Reading Ibn Khaldun in Kampala: Mahmood Mamdani | Critical Encounters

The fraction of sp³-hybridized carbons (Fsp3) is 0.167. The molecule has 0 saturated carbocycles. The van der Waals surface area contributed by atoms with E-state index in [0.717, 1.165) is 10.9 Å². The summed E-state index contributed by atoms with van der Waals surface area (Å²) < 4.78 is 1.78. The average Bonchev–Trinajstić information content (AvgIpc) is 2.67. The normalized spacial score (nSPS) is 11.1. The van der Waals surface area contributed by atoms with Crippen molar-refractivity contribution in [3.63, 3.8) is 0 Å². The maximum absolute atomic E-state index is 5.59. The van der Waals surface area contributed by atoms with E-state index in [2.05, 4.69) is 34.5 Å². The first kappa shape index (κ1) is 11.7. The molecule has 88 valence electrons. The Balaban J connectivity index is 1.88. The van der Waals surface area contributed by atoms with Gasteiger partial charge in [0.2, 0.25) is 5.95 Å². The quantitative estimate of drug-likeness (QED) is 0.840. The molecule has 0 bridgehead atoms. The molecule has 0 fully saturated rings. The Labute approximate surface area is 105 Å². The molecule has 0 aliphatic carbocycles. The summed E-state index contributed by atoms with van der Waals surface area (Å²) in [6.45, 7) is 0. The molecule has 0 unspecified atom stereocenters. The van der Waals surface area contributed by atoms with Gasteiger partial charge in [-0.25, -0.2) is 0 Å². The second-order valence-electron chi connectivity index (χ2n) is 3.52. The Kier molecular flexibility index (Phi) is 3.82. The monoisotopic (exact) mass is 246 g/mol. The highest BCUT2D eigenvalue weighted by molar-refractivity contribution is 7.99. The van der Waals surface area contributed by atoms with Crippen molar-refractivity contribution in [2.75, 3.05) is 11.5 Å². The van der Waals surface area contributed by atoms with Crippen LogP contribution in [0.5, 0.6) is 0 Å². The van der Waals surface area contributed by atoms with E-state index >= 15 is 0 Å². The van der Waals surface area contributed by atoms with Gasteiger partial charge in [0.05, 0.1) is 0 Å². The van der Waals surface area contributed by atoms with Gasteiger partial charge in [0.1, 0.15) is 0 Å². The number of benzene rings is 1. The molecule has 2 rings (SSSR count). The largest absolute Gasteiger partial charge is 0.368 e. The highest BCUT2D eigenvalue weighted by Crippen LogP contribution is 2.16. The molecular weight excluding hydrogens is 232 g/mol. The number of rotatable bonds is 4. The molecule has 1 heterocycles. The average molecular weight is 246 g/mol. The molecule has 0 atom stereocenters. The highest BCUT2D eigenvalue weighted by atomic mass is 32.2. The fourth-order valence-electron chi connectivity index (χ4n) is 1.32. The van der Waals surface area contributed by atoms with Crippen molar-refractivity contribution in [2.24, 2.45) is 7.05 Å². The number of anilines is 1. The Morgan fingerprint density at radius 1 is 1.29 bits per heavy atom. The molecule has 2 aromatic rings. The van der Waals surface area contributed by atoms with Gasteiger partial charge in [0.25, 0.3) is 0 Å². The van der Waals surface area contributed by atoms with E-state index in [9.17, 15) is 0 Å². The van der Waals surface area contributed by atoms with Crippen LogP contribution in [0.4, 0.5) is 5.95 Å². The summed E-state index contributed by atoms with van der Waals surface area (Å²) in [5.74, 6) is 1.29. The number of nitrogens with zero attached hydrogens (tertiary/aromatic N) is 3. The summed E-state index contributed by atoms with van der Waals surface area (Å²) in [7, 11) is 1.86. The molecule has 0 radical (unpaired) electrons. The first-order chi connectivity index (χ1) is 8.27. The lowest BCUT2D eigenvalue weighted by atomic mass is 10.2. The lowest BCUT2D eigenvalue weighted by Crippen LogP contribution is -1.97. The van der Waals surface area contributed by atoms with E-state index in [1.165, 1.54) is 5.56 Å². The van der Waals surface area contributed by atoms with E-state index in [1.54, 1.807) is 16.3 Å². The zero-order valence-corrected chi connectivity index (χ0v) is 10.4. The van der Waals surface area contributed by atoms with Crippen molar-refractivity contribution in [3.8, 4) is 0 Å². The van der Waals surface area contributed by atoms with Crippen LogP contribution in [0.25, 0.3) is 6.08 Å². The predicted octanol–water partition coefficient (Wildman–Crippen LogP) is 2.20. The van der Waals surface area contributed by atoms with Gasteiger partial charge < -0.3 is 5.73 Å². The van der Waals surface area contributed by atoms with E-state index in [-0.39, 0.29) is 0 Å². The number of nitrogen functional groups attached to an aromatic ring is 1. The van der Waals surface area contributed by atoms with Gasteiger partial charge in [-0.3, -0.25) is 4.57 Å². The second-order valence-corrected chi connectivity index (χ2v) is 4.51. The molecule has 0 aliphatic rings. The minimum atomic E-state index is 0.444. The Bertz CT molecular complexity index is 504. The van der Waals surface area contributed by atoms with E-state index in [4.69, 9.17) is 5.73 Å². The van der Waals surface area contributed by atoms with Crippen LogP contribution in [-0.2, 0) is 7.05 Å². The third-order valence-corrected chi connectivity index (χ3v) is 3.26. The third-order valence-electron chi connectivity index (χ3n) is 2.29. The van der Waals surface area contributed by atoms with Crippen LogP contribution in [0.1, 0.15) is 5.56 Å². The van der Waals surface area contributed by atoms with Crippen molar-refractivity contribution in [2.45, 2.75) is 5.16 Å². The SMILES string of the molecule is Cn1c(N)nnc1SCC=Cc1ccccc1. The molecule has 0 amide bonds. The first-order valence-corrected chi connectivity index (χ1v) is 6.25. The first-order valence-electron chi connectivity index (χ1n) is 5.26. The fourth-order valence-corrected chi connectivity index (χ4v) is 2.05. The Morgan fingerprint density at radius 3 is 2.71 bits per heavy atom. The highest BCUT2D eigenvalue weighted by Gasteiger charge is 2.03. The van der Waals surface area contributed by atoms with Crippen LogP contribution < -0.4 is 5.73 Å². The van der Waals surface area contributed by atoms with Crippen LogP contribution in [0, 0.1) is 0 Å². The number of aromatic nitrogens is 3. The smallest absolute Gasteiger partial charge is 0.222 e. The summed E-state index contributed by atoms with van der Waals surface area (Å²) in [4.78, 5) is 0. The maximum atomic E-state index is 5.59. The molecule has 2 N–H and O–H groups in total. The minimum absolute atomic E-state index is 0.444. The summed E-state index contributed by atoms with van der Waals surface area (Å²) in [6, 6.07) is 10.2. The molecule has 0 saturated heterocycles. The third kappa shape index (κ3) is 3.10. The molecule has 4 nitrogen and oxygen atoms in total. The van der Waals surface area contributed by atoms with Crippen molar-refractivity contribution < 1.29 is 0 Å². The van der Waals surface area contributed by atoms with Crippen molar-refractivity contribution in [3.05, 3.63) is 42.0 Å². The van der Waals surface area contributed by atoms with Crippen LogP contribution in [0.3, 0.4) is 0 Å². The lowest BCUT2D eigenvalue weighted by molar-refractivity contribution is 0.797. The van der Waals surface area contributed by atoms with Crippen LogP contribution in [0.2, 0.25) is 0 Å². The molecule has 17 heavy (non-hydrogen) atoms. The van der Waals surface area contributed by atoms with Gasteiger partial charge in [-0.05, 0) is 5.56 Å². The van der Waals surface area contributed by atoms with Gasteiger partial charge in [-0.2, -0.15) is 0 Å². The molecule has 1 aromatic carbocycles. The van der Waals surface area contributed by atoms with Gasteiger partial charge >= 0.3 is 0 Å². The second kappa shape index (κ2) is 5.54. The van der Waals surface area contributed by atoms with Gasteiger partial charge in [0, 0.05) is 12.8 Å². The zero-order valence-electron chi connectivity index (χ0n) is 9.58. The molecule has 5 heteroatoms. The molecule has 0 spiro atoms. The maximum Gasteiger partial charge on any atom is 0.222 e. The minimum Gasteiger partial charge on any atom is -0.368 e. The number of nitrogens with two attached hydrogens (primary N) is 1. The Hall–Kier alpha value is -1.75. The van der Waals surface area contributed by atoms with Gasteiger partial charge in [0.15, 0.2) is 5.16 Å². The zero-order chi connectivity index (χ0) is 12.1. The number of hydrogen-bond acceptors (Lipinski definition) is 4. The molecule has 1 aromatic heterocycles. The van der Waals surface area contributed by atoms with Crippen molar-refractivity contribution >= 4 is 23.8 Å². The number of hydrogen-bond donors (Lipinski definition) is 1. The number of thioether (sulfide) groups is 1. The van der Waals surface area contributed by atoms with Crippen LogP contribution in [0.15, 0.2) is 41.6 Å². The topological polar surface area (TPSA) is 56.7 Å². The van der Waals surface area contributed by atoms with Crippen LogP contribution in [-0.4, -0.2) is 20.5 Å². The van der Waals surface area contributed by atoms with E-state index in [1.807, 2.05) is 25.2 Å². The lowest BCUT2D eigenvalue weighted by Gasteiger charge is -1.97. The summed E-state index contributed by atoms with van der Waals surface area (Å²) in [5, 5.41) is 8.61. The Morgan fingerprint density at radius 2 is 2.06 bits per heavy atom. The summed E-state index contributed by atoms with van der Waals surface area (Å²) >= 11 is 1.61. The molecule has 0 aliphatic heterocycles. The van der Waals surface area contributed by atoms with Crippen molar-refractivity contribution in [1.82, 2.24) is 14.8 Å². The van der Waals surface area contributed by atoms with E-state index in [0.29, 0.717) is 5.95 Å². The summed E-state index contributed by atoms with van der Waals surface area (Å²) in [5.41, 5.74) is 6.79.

If there is one lesson we can draw from the colonial discourse and practice on tradition, it is that there is no single and authoritative – or authentic – African tradition.  There is no authoritative – or authentic – tradition, whether African or other.  Tradition is best thought of as a set of debates, both roads taken and those not taken. Taken as this, tradition is a totality of resources from which to craft possible futures.  Not only are African traditions multiple, but the traditions that inform life of people on the African continent, today as in the past, are also multiple.  The African heritage is not just drawn from within the territorial boundaries of the continent. The life of societies on the African continent is informed by a multiplicity of traditions.  These include Islam and Arabic.  To acknowledge this is to move away from a notion of culture (and tradition) as authentic but frozen to a notion of culture as alive and changing, understood as forms of knowledge of self, the other and the environment.


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